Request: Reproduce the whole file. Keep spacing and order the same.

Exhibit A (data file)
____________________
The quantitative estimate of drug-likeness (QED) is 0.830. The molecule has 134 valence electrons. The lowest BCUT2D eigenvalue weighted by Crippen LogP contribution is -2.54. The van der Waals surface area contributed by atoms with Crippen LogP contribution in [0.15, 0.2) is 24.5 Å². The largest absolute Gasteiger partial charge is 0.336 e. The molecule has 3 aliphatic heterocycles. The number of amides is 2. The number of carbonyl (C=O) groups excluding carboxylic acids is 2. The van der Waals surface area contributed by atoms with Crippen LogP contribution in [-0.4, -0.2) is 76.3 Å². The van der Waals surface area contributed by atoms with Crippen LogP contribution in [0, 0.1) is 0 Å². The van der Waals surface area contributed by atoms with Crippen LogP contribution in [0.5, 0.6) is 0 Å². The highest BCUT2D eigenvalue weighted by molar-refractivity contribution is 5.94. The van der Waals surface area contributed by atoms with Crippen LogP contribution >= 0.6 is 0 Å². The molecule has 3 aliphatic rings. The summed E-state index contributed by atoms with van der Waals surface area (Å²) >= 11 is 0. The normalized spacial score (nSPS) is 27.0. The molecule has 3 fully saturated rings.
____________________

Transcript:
The quantitative estimate of drug-likeness (QED) is 0.830. The molecule has 134 valence electrons. The lowest BCUT2D eigenvalue weighted by Crippen LogP contribution is -2.54. The van der Waals surface area contributed by atoms with Crippen LogP contribution in [0.15, 0.2) is 24.5 Å². The largest absolute Gasteiger partial charge is 0.336 e. The molecule has 3 aliphatic heterocycles. The number of amides is 2. The number of carbonyl (C=O) groups excluding carboxylic acids is 2. The van der Waals surface area contributed by atoms with Crippen LogP contribution in [-0.4, -0.2) is 76.3 Å². The van der Waals surface area contributed by atoms with Crippen LogP contribution in [0, 0.1) is 0 Å². The van der Waals surface area contributed by atoms with Crippen LogP contribution in [0.5, 0.6) is 0 Å². The highest BCUT2D eigenvalue weighted by molar-refractivity contribution is 5.94. The van der Waals surface area contributed by atoms with Crippen LogP contribution >= 0.6 is 0 Å². The molecule has 3 aliphatic rings. The summed E-state index contributed by atoms with van der Waals surface area (Å²) >= 11 is 0. The normalized spacial score (nSPS) is 27.0. The molecule has 3 fully saturated rings.